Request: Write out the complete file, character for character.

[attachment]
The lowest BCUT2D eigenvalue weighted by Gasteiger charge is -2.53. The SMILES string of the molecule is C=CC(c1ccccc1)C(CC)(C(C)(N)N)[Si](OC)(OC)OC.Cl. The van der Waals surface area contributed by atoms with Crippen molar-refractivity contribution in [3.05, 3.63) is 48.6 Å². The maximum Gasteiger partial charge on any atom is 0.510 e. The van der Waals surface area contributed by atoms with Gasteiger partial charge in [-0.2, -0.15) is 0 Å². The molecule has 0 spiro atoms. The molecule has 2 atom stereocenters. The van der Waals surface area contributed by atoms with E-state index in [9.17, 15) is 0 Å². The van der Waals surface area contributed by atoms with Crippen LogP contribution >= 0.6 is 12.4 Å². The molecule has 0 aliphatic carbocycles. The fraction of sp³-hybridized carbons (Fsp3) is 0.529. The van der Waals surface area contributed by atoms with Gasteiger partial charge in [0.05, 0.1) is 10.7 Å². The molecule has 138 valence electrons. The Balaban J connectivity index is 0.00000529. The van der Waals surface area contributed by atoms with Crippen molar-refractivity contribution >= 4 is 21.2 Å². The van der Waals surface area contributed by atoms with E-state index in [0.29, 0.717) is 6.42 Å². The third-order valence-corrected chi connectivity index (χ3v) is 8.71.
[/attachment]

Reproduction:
The lowest BCUT2D eigenvalue weighted by Gasteiger charge is -2.53. The SMILES string of the molecule is C=CC(c1ccccc1)C(CC)(C(C)(N)N)[Si](OC)(OC)OC.Cl. The van der Waals surface area contributed by atoms with Crippen molar-refractivity contribution in [3.05, 3.63) is 48.6 Å². The maximum Gasteiger partial charge on any atom is 0.510 e. The van der Waals surface area contributed by atoms with Gasteiger partial charge in [-0.2, -0.15) is 0 Å². The molecule has 0 spiro atoms. The molecule has 2 atom stereocenters. The van der Waals surface area contributed by atoms with E-state index in [9.17, 15) is 0 Å². The van der Waals surface area contributed by atoms with Crippen LogP contribution >= 0.6 is 12.4 Å². The molecule has 0 aliphatic carbocycles. The fraction of sp³-hybridized carbons (Fsp3) is 0.529. The van der Waals surface area contributed by atoms with Gasteiger partial charge in [0.05, 0.1) is 10.7 Å². The molecule has 138 valence electrons. The Balaban J connectivity index is 0.00000529. The van der Waals surface area contributed by atoms with Crippen molar-refractivity contribution >= 4 is 21.2 Å². The van der Waals surface area contributed by atoms with E-state index in [0.29, 0.717) is 6.42 Å². The third-order valence-corrected chi connectivity index (χ3v) is 8.71.